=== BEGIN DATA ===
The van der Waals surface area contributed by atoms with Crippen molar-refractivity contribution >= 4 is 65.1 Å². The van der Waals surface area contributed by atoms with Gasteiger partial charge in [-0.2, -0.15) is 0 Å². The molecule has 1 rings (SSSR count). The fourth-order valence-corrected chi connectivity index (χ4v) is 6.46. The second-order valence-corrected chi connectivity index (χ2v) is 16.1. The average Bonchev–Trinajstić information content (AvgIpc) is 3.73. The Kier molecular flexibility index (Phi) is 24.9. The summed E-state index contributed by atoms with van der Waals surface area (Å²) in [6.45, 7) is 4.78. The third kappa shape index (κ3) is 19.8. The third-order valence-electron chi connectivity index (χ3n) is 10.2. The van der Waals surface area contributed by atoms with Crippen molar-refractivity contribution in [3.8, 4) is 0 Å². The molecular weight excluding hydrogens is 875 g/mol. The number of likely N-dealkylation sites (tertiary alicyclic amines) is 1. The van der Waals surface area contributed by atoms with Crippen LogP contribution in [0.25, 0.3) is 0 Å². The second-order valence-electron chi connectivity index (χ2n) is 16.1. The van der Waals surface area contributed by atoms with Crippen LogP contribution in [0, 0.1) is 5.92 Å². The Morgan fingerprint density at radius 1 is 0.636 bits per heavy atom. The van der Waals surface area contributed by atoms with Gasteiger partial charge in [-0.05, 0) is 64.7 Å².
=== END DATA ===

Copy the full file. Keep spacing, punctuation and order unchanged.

The van der Waals surface area contributed by atoms with Crippen molar-refractivity contribution >= 4 is 65.1 Å². The van der Waals surface area contributed by atoms with Gasteiger partial charge in [-0.2, -0.15) is 0 Å². The molecule has 1 rings (SSSR count). The fourth-order valence-corrected chi connectivity index (χ4v) is 6.46. The second-order valence-corrected chi connectivity index (χ2v) is 16.1. The average Bonchev–Trinajstić information content (AvgIpc) is 3.73. The Kier molecular flexibility index (Phi) is 24.9. The summed E-state index contributed by atoms with van der Waals surface area (Å²) in [6.45, 7) is 4.78. The third kappa shape index (κ3) is 19.8. The third-order valence-electron chi connectivity index (χ3n) is 10.2. The van der Waals surface area contributed by atoms with Crippen molar-refractivity contribution in [3.8, 4) is 0 Å². The molecular weight excluding hydrogens is 875 g/mol. The number of likely N-dealkylation sites (tertiary alicyclic amines) is 1. The van der Waals surface area contributed by atoms with Crippen LogP contribution in [0.25, 0.3) is 0 Å². The second-order valence-electron chi connectivity index (χ2n) is 16.1. The van der Waals surface area contributed by atoms with Crippen LogP contribution in [0, 0.1) is 5.92 Å². The Morgan fingerprint density at radius 1 is 0.636 bits per heavy atom. The van der Waals surface area contributed by atoms with Gasteiger partial charge in [-0.05, 0) is 64.7 Å².